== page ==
1 Risk-Informed Decisionmaking for Science and Technology, Defense and Technology Paper 76, Washington, DC, September 2010.

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    PART ONE

    Best Practices—DOD Laboratory Leaders In order to discuss the practice of leading government laboratories, the CTNSP Team first outlined the best management practices for leading DOD laboratories. These practices were drawn from the Team members’ personal experiences, as well as from literature on the subject. This resulted in a framework for consideration as DHS works to overcome the challenges faced in their organizations. Clearly, there are several differences between what makes a successful DOD laboratory, and what makes a successful DHS laboratory. But there are also be several similarities the authors believe are fundamental to the operations of good government laboratories. In order to set the stage for this chapter, it is necessary to introduce the organization of the DHS Science and Technology Directorate. The organizational chart is shown below:

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    The Directorate is now organized to better serve its customers in DHS and the state and local first responder community. It consists of four groups. The Homeland Security Advanced Research Projects Agency (HSARPA) now serves as the home to all technical units within the directorate. The second group is the Homeland Security Enterprise and First Responders, which serves as the lead for supplying solutions to state and local government agencies. One DHS Laboratory, National Urban Security Technology Laboratory (NUSTL), is part of this group. The Acquisition Support and Operations Analysis group devotes its activities to assisting operational DHS components with acquisitions. One Laboratory, Transportation Security Laboratory (TSL), reports to this group. The Research and Development Partnerships group focuses on resources DHS can leverage when conducting research and development. Three of the DHS Laboratories are part of this group. The former Deputy Director of Research at DHS Science & Technology Directorate (now Director for Knowledge Management and Process Improvement) requested the Team to investigate the best practices in DOD laboratories in five areas:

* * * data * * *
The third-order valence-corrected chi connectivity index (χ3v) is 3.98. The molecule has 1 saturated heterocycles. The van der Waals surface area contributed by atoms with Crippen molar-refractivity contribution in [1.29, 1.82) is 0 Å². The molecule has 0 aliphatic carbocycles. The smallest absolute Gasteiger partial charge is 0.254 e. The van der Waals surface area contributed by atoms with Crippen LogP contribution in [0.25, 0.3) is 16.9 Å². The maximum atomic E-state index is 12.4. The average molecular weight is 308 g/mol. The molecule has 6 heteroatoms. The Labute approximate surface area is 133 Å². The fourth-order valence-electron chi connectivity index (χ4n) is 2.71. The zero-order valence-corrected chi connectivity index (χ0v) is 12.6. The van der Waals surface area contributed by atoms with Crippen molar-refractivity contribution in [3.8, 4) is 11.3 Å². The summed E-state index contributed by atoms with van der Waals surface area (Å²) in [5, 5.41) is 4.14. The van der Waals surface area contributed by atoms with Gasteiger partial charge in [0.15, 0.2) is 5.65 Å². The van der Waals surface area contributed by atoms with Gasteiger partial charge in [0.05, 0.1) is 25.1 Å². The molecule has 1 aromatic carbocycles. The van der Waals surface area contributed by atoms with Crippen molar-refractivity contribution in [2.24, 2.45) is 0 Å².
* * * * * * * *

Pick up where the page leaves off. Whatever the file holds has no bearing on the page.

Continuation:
1) Forecast future work and relationship to DHS Labs; 2) Influence future work to be consistent with requirements; 3) Consideration of other labs in determining capabilities and staffing of DHS

    labs; 4) Information about competitors; and 5) Sources of information and practices in generating resources such as physical

    infrastructure and staffing profile. All of the areas addressed an ultimate theme—how can the DHS laboratories be led best to successfully accomplish their missions? Below is a summary of the CTNSP Team’s thoughts on these five areas. 1. Forecasting Future Work It is always important to periodically conduct a comprehensive technology forecast in areas relevant to a laboratory’s mission. There are many ways to do this, and all three Departments (Army, Navy, and Air Force) have conducted such studies2. With today’s web-based data gathering and sorting capabilities, technology forecasting can be a relatively short activity compared to past practices. Whatever technique is used to

    2 Board on Army Science and technology, Commission on Engineering and technical systems, National Research Council, STAR 21-Strategic Technologies for the Army Twenty-First Century (Washington, DC: National Academy Press, 1992); Naval Studies Board, Nationa